It’s a common experience to look at a restaurant’s menu and find hidden charges laying in the fine print – from service fees to split bill and public holiday costs, it can feel like surcharges are everywhere.
And while it’s legal for such establishments to expect as much from their customers, particularly when it comes to public holidays, one particular cafe has ignited a debate over what’s actually reasonable when it comes to such surcharges.
An exasperated customer launched the conversation when they posted to Reddit, sharing an image of a menu they’d encountered while dining out in Brisbane, and the 25 per cent surcharge attached to it.
“How much is too much for a public holiday surcharge?” they asked, before expanding with “what’s a fair go surcharge for a struggling business owner these days?”
The comments flooded in from there, and one thing became clear: 25 per cent was well above what many were willing to pay, unless they could guarantee the extra fees were going directly into the wallets of the staff.
One got right to the point when they declared, “25% = I eat elsewhere.”
“I can understand [a] public holiday surcharge for 10% or 15%,” another said, “but isn’t [it] that [being] open on public holidays often attracts much more business than usual, giving the restaurant an advantage such as higher cash flow?”
“10% is fair, 25% is robbery,” one agreed.
However, not all were of the opinion that walking away from such a cost was the only option, instead noting that “if I go out on a public holiday I am prepared for it to be exxy, I wouldn’t have an issue with 25%.”
And for some, the public holiday fee wasn’t the issue. Their problem? The extra 7% just to split a bill.
“Even if I’m not split billing, f**k any place that charges extra for split billing, ESPECIALLY 7%,” one complained. “JFC, how are people not more upset about that part?”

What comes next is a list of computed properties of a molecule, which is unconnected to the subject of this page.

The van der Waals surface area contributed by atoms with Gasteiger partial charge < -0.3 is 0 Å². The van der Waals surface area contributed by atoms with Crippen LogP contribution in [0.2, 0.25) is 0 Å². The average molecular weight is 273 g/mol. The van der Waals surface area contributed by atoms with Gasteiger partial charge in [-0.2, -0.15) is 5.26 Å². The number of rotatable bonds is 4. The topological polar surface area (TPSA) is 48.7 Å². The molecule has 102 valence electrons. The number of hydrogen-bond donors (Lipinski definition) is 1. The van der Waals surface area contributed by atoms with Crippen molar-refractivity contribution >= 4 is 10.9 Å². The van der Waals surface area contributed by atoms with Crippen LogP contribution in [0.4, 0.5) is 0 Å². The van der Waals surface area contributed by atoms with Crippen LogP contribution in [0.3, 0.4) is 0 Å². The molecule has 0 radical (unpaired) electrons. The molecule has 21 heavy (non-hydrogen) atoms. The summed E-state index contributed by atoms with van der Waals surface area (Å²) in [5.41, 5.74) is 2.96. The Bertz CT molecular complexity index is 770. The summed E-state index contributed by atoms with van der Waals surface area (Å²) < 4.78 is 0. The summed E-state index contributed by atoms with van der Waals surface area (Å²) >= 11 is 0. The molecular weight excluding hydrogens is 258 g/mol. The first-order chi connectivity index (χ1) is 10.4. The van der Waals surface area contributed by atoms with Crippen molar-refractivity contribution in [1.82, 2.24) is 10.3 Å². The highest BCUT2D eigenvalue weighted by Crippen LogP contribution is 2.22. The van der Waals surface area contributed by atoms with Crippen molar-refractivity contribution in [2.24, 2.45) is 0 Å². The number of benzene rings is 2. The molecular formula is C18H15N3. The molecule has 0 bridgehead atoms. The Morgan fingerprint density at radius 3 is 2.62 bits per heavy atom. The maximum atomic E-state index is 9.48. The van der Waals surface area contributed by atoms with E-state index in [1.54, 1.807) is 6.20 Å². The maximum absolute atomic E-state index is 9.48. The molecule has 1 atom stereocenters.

“25% is outrageous, as is 7% for splitting bills. It’s like they hate customers,” said one.
Another had a few questions about it, writing “that’s higher than normal, but why is there a 7% surcharge for splitting the bill? It takes like an extra 30 seconds tops.”
“Because people want it, and if they want anything you find a way to charge for it, even if it costs literally nothing,” came the reply. “Gotta get that hustle … Then they wonder why no-one comes back.”
Unfortunately for the Redditors, restaurants and cafes in Australia have the freedom to set whatever surcharges they see fit as long as they don’t try to hide them on their menus.
As the Australian Competition and Consumer Commission has declared, “restaurants, cafes and bistros that charge a surcharge on certain days do not need to provide a separate menu or price list or have a separate price column with the surcharge factored in.
“However, the menu must include the words ‘a surcharge of [percentage] applies on [the specified day or days]’ and these words must be displayed at least as prominently as the most prominent price on the menu.
“If the menu does not have prices listed, these words must be displayed in a way that is conspicuous and visible to a reader. These measures apply to pricing for both food and beverages.”
This article first appeared on Over60.